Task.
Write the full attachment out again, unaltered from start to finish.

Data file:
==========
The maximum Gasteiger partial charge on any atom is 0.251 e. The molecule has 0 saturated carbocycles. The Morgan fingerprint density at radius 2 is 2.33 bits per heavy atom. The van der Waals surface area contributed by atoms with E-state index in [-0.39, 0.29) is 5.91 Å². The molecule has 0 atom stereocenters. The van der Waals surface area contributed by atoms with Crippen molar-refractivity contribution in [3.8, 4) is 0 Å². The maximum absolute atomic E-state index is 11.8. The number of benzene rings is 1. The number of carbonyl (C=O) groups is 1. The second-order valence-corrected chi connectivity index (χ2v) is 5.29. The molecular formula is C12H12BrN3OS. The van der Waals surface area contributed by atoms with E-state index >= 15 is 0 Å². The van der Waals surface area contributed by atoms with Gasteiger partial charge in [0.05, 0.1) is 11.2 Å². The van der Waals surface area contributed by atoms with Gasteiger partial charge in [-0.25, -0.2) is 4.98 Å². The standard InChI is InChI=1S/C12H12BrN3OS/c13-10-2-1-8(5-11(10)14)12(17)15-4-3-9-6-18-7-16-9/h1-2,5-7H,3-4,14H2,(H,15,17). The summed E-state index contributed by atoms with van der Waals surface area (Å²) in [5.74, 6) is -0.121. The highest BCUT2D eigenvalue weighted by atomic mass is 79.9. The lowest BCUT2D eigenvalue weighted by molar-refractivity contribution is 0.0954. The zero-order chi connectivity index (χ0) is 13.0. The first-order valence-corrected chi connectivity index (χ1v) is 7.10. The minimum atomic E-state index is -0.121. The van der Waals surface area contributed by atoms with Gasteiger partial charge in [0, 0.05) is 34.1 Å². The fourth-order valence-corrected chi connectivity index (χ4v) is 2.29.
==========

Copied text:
The maximum Gasteiger partial charge on any atom is 0.251 e. The molecule has 0 saturated carbocycles. The Morgan fingerprint density at radius 2 is 2.33 bits per heavy atom. The van der Waals surface area contributed by atoms with E-state index in [-0.39, 0.29) is 5.91 Å². The molecule has 0 atom stereocenters. The van der Waals surface area contributed by atoms with Crippen molar-refractivity contribution in [3.8, 4) is 0 Å². The maximum absolute atomic E-state index is 11.8. The number of benzene rings is 1. The number of carbonyl (C=O) groups is 1. The second-order valence-corrected chi connectivity index (χ2v) is 5.29. The molecular formula is C12H12BrN3OS. The van der Waals surface area contributed by atoms with E-state index >= 15 is 0 Å². The van der Waals surface area contributed by atoms with Gasteiger partial charge in [0.05, 0.1) is 11.2 Å². The van der Waals surface area contributed by atoms with Gasteiger partial charge in [-0.25, -0.2) is 4.98 Å². The standard InChI is InChI=1S/C12H12BrN3OS/c13-10-2-1-8(5-11(10)14)12(17)15-4-3-9-6-18-7-16-9/h1-2,5-7H,3-4,14H2,(H,15,17). The summed E-state index contributed by atoms with van der Waals surface area (Å²) in [5.74, 6) is -0.121. The highest BCUT2D eigenvalue weighted by atomic mass is 79.9. The lowest BCUT2D eigenvalue weighted by molar-refractivity contribution is 0.0954. The zero-order chi connectivity index (χ0) is 13.0. The first-order valence-corrected chi connectivity index (χ1v) is 7.10. The minimum atomic E-state index is -0.121. The van der Waals surface area contributed by atoms with Gasteiger partial charge in [0, 0.05) is 34.1 Å². The fourth-order valence-corrected chi connectivity index (χ4v) is 2.29.